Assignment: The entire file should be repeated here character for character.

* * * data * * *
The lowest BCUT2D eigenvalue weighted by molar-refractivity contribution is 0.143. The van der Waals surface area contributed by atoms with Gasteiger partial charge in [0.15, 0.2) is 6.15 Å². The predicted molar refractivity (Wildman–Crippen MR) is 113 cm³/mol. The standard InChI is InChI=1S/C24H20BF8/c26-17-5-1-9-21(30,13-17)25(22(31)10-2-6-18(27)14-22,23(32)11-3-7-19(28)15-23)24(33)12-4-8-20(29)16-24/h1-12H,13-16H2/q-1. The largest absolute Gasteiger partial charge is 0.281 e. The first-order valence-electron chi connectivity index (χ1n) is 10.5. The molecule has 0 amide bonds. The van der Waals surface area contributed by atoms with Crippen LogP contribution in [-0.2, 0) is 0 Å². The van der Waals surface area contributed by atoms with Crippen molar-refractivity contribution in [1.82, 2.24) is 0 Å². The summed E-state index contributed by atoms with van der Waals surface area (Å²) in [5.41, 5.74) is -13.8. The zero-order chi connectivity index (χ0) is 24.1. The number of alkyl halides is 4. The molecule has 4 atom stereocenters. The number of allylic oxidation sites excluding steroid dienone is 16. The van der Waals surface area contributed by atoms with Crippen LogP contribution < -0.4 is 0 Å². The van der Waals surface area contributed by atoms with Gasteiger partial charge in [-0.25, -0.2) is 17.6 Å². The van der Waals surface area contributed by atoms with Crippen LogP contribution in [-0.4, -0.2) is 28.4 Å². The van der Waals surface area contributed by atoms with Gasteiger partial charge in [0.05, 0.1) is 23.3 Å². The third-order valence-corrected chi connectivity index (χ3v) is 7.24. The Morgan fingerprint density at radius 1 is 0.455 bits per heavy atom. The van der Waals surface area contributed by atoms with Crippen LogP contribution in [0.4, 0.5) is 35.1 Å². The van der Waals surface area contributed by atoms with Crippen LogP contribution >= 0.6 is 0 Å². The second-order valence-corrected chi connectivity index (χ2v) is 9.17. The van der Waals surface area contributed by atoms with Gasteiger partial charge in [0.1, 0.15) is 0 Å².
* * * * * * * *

The lowest BCUT2D eigenvalue weighted by molar-refractivity contribution is 0.143. The van der Waals surface area contributed by atoms with Gasteiger partial charge in [0.15, 0.2) is 6.15 Å². The predicted molar refractivity (Wildman–Crippen MR) is 113 cm³/mol. The standard InChI is InChI=1S/C24H20BF8/c26-17-5-1-9-21(30,13-17)25(22(31)10-2-6-18(27)14-22,23(32)11-3-7-19(28)15-23)24(33)12-4-8-20(29)16-24/h1-12H,13-16H2/q-1. The largest absolute Gasteiger partial charge is 0.281 e. The first-order valence-electron chi connectivity index (χ1n) is 10.5. The molecule has 0 amide bonds. The van der Waals surface area contributed by atoms with Crippen LogP contribution in [-0.2, 0) is 0 Å². The van der Waals surface area contributed by atoms with Crippen molar-refractivity contribution in [1.82, 2.24) is 0 Å². The summed E-state index contributed by atoms with van der Waals surface area (Å²) in [5.41, 5.74) is -13.8. The zero-order chi connectivity index (χ0) is 24.1. The number of alkyl halides is 4. The molecule has 4 atom stereocenters. The number of allylic oxidation sites excluding steroid dienone is 16. The van der Waals surface area contributed by atoms with Crippen LogP contribution < -0.4 is 0 Å². The van der Waals surface area contributed by atoms with Gasteiger partial charge in [-0.25, -0.2) is 17.6 Å². The van der Waals surface area contributed by atoms with Crippen LogP contribution in [-0.4, -0.2) is 28.4 Å². The van der Waals surface area contributed by atoms with Gasteiger partial charge in [0.05, 0.1) is 23.3 Å². The third-order valence-corrected chi connectivity index (χ3v) is 7.24. The Morgan fingerprint density at radius 1 is 0.455 bits per heavy atom. The van der Waals surface area contributed by atoms with Crippen LogP contribution in [0.4, 0.5) is 35.1 Å². The van der Waals surface area contributed by atoms with Crippen LogP contribution >= 0.6 is 0 Å². The second-order valence-corrected chi connectivity index (χ2v) is 9.17. The van der Waals surface area contributed by atoms with Gasteiger partial charge in [0.1, 0.15) is 0 Å².